Late last month, Minnetonka High School seniors Olivia Graupmann and Maya Schrof earned state-level honorable mentions for the Minnesota Aspirations in Computing (MNAiC) awards. The National Center for Women and Information Technology (NCWIT) recognized them at their annual awards program for young women, genderqueer, and non-binary high school students for their technology interests, skills and accomplishments. This year, nearly 4,700 students from across the nation applied for the award. 133 Minnesota students were selected by national and state review teams to receive recognition.
"I was first introduced to STEM through the FIRST LEGO League program in the fourth grade," shared Olivia. After that experience, she participated in robotics and took beginner coding classes throughout middle school, all while challenging herself in her science and math courses. At MHS, she participated in the Minnetonka Research program, where she studied injuries in female athletes for two years, as well as the VANTAGE Global Business strand, where she learned to conduct research for the business world.
"What struck me about Olivia right away was her ability to establish strong goals for herself and then to follow through on them with such a high level of conviction," said Kevin Burns, Olivia's research advisor and science teacher at MHS. "Her positioning for this award was strengthened by her willingness to dive into complex statistical and computational modeling of her work, despite the fact that she was only a relative novice in those areas at the time. Olivia now has the skills to act as a mentor for other students in their work on similar applications."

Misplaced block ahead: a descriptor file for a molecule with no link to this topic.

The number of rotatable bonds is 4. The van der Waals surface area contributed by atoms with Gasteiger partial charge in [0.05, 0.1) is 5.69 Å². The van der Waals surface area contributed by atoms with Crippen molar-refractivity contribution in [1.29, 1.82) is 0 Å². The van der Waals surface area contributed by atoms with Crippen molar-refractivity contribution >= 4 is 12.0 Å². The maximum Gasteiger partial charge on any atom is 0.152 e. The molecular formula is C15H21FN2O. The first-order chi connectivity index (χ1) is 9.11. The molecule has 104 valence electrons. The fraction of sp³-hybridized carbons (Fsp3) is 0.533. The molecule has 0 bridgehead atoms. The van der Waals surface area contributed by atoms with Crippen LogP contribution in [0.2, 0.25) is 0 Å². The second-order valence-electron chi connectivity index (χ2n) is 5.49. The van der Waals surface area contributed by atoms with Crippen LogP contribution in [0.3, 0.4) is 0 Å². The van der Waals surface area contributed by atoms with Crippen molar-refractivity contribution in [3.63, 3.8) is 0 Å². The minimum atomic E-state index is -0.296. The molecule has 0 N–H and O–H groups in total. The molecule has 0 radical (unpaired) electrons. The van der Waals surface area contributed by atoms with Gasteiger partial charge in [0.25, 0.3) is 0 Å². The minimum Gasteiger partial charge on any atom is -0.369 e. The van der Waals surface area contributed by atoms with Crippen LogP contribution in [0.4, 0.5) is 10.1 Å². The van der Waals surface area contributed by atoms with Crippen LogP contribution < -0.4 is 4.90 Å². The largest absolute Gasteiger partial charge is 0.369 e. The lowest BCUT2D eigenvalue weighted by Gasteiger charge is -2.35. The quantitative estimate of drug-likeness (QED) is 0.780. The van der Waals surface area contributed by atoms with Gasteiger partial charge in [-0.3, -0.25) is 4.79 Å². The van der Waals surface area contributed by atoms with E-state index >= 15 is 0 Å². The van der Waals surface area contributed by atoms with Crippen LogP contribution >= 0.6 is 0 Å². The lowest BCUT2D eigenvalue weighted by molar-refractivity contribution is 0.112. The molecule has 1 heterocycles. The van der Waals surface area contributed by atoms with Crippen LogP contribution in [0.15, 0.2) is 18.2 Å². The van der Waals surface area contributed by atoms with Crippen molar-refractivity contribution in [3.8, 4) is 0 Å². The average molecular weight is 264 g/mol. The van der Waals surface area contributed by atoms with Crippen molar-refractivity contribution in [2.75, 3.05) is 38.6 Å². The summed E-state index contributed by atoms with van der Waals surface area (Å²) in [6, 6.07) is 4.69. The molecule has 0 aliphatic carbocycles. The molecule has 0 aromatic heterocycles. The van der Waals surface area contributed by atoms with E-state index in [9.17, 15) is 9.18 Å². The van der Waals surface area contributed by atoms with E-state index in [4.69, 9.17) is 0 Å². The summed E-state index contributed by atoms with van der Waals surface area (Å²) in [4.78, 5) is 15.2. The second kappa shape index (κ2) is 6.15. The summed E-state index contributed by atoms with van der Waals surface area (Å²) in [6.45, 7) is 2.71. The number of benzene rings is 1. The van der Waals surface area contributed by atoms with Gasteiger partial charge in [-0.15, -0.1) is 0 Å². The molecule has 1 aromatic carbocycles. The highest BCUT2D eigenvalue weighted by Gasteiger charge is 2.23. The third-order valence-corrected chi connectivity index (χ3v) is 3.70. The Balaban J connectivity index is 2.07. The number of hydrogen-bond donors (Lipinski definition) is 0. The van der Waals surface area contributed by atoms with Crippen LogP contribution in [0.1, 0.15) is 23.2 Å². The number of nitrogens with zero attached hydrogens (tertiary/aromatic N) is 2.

Maya has been interested in STEM fields for a long time, but her passion for computing first began in her junior year when she took AP Computer Science. "It was my first real exposure to coding and I was eager to gain more experience," said Maya. "The following summer, I took part in the
"Maya is an extremely bright and hardworking student who has a passion for STEM related interests and activities," said Nick Bahr, the computer science teacher at MHS who nominated Maya for the MNAiC award. "In my AP Computer Science A course, she put in a strong effort to be successful in the class and continued to provide additional learning experiences for other students in the district." Maya has worked with other MHS students to form the "Tonka Hacks" club, which has hosted numerous events to help other students get involved and learn more about computer science.
"If my experience in computing has taught me one thing, it's that you don't have to want to be a software engineer to learn how to code," said Maya. "So, while I don't necessarily see software engineering in my future, I am committed to integrating computing into whatever degree I pursue. I am a strong believer that computer science is one of the most versatile fields, and I am eager to see how it shapes my future!" This fall, she will attend the University of Alabama on their STEM path to an MBA.
"My interest in computing has changed and grown over the years, but I will continue striving to solve real-world problems using science and technology," said Olivia. She will attend the University of St.Thomas in the fall, where she will pursue studies in market research and data science.
When asked what receiving this award meant to her, Olivia shared, "To be recognized is an exciting surprise. I'm happy to be a part of a new network of women who I can collaborate with as I continue pursuing computing in the future."
"Being recognized certainly gives me motivation and drive for a future in STEM," said Maya. "Above all, I am fortunate to now be in a network of females of diverse backgrounds and ages, all united by a common passion for computing."
Congratulations, Maya and Olivia!